Photo - Lynn Meyers, Owner, with employees Sara Messing and Kandice Olthof (wearing sunglasses).
Summer means ice cream, and in downtown Comstock Park, the go-to place for ice cream is Dairy Delite. The ice cream shop is a harbinger of spring in the community, and people start lining up when it opens in April. “April is actually one of our busiest months,” said owner Lynn Meyers. “People are anxious.”
A trip to Dairy Delite has been a family tradition in the area for nearly a half century, Meyers said noting that people who came to the store as a child are now bringing their children and grandchildren. She bought the storefront ice cream shop at 3950 West River Drive from her brother Randy Wrona in 1997. Wrona had purchased the shop in 1992, and Meyers worked there for three years before buying it. Meyers and her husband have five children who were all in elementary school when they bought the shop. All five have worked there. “That’s kind of why we bought the business,” she said. “So we could employ our children."
Meyers said most of the employees (there are currently six part-time employees) over the years have been family members. Her father and husband do maintenance in the shop, which closes in October.
“Happy” is the operative word at Dairy Delite where a big smile is part of the service to the thousands of people who stop by during the summer. Meyers had red tee-shirts like the employees wear made for customers to buy. The back reads, “You can’t buy happiness but you can buy ice cream, and that’s kind of the same thing.”
Meyers said the corner of West River Drive and Lamoreaux Avenue has been a good location for the business. “It’s a busy street,” she said. “People come over from the (Dwight Lydell) Park…people on the (White Pine) bike path are realizing where we’re at.”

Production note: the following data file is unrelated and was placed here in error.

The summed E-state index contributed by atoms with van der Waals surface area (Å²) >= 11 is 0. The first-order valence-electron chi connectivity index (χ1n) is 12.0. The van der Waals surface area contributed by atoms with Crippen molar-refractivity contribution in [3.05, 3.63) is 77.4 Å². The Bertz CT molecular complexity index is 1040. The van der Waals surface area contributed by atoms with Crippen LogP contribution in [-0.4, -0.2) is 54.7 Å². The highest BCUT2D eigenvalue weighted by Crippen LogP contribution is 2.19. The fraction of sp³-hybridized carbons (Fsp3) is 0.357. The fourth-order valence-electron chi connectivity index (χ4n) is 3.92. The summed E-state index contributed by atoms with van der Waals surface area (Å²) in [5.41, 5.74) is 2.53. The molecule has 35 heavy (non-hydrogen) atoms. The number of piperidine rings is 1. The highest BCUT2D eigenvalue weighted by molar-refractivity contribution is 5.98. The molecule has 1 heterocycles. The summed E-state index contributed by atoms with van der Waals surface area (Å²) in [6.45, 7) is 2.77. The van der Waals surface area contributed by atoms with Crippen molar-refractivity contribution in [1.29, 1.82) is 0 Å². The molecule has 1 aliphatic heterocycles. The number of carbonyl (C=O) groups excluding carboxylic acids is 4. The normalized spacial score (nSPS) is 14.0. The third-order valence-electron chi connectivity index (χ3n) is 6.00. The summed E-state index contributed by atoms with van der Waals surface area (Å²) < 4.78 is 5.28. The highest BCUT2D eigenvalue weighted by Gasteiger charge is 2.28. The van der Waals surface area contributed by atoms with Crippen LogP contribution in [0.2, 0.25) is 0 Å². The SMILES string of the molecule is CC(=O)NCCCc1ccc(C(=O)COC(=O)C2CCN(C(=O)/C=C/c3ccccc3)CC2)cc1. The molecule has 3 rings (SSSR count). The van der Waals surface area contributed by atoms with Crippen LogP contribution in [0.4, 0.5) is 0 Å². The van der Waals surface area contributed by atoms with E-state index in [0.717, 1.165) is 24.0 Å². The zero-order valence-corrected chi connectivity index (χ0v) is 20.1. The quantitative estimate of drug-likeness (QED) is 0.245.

The improvements on the corner made by the DDA when they built the White Pine Trail connector that runs behind the businesses on West River Drive were a boost to Dairy Delite that gained customers from the Trail as well as parking and picnic tables (Meyers added her own red tables).
Dairy Delite was featured on MLive when Hudsonville Ice Cream issued a new flavor called Grand Hotel Pecan Ball to mark the remodeling of the Grand Hotel on Mackinaw Island. The tiny shop – just about 300 square feet not including an upstairs storage area - was also in the running for a MLive contest for Best Ice Cream in Michigan.
Meyers has changed the menu over the years, discontinuing burgers. Customers can still get hot dogs, chili dogs, and potato chips, but the draw is the 23 flavors of ice cream in all forms - malts, flurries, shakes, soft, in cones or bowls. Meyers said she buys Hudsonville ice cream and Booth Joppe “novelties” such as popsicles and ice cream bars because they are made by local companies. She also makes ice cream cakes to order ahead or to buy on the spot. The homemade waffle cones Meyers started offering last year have been a hit, and the shop serves 30 to 50 waffle cones a night.
Meyers, who grew up on Grand Rapids northwest side, graduated from West Catholic High School and attended what was then Grand Rapids Junior College. She is rarely idle and has a “mini farm” where she raises chickens and tends a vegetable and flower garden. She also enjoys horseback riding, sewing, camping, and volunteers at the Veterans facility in Grand Rapids. She and her husband David Meyers, a supervisor at Steelcase and co-owner of Dairy De-Lite, enjoy family time with their children and two grandchildren as well as traveling in the winter when the shop is closed.